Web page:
Finding The Greatest Superhero Ever

Greatest Superhero Ever

Who is the 'Greatest Superhero Ever'?

I know we all have our choices, our favorites. Some would say Green Lantern or Batman or Ms. Marvel or even Squirrel Girl. Nate Grey was freaking awesome for me once, and Nova still holds a dear, overpowered place in my heart. But it's interesting to see how the term itself could become the very idea of the superhero 'standard' in the world of comic books.

The idea is that the Greatest Superhero Ever (or GSE) sets the tone of the narrative universe they live in. He or she becomes the living personification of what all their world's heroes aspire to be. It's the one question any hero asks themselves: "What would the Greatest Superhero Ever do?" And when the situation is at its darkest and most dire, the triumphant orchestra piece you hear is the sound of the Greatest Superhero Ever coming to save the day.

Let's take a look what makes or breaks the Greatest Superhero Ever. (For this blog post, I'll be focusing on the Big Two, since they both have, more or less, a clearly defined Greatest Superhero. Feel free to suggest other comic book companies and who you feel their Greatest Superhero is in the comments.)

DC had Superman as its Greatest Superhero Ever, and for good reason. He was the first of them all (for a time), he was certainly the most powerful, and his unwavering stand for truth and justice held him to a standard every other hero aspired to. Superman's status as GSE was made manifest in Mark Waid's Kingdom Come, where heroes devolved into grim n' gritty anti-heroes without the Man of Steel's example. In Grant Morrison's Final Crisis, it was Superman who saved the Multiverse, literally wishing a happy ending for all of us.

On Marvel's side, the GSE who comes to mind is Captain America. He's punched Hitler in the face, and has even stared down the mad Titan Thanos during the Infinity Gauntlet storyline. The moment he comes into a room, or arrives at a battle scene, he commands respect and admiration from his peers. When Cap shouts "Avengers Assemble!", you can be sure that each and every single hero within earshot will do exactly as he says, and it usually involves some epic superheroism.

But sometimes its not all about paragons of justice or war heroes. Sometimes you get something completely different, and the flavor of their universe changes with them. Take Marvel's Dark Reign, for instance. There, Norman Osborn set himself up as the Greatest Superhero when he became the Iron Patriot, even though we (the readers) know he's really a murderous scumbag. Because of it, there was a tonal shift in the universe and the heroes that occupied it.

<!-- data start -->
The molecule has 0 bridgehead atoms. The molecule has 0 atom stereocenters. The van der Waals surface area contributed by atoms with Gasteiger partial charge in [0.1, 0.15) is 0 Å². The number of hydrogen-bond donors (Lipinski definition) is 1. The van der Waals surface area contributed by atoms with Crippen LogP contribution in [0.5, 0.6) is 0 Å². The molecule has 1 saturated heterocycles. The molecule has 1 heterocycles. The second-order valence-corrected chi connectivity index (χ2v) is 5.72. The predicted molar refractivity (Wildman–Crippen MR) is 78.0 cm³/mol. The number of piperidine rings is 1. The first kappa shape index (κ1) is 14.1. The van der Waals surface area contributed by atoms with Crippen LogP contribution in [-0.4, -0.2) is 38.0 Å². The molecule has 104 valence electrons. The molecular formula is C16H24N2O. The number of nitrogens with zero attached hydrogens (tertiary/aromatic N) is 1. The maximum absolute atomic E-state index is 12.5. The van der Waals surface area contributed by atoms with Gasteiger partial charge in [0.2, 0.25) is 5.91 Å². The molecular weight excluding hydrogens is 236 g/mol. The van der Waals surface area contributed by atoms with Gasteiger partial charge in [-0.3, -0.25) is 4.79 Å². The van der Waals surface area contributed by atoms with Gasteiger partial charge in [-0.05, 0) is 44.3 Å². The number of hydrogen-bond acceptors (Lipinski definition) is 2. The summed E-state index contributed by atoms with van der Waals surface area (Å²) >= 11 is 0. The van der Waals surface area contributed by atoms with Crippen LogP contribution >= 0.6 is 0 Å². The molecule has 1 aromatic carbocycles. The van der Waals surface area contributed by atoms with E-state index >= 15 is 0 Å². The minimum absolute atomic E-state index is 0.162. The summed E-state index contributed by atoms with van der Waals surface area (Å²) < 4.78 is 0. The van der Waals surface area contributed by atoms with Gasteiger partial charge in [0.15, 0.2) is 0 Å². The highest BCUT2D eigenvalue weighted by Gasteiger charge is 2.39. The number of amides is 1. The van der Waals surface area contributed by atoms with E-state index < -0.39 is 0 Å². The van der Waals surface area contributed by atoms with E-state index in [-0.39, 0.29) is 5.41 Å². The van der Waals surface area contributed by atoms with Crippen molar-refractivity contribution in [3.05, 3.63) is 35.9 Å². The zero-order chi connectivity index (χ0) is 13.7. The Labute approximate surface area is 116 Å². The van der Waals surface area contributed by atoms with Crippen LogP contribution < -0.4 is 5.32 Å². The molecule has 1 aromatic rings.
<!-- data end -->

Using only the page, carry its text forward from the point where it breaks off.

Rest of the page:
The idea of a Greatest Superhero Ever makes me take a good look at DC and its upcoming reboot. There's little I can add to the tons of opinion pieces out there about the DCnU that hasn't been already said. But I AM interested to see who emerges as DC's GSE in the coming months. Superman has fallen to the wayside, with the last heroic thing he's known for is walking across the US in search of himself. This is DC's chance to really define the superhero standard to which its heroism is measured. With a supposedly clean and trimmed slate, the one hero who rises above all others will set the tone for the rest of the 52 (!) books coming out, and I'm both scared and excited to see what happens next.

What other qualities do you think a Greatest Superhero Ever should have? Which other comic book universes you know that has one? Let's talk about it in the comments, okay? Thanks for reading!

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  1. I suppose the GSE of any universe needs to be the person who stays cool when all else hits the fan. The person even the other heroes look up to. And he needs to be a traditional hero. Anti Heroes are fine but I can't imagine a punisher type being the greatest hero of a 'verse.

    So Cool head, Brave, Good at being a hero, and he needs to have over come his own personal demons.

  2. Welcome to the blog, The Ronin!

    I agree, a traditional hero is what a GSE should be. It all comes down to values. Sure, tastes and values change over time, but the desire to do good shouldn't. Thank you for your comment by the way :)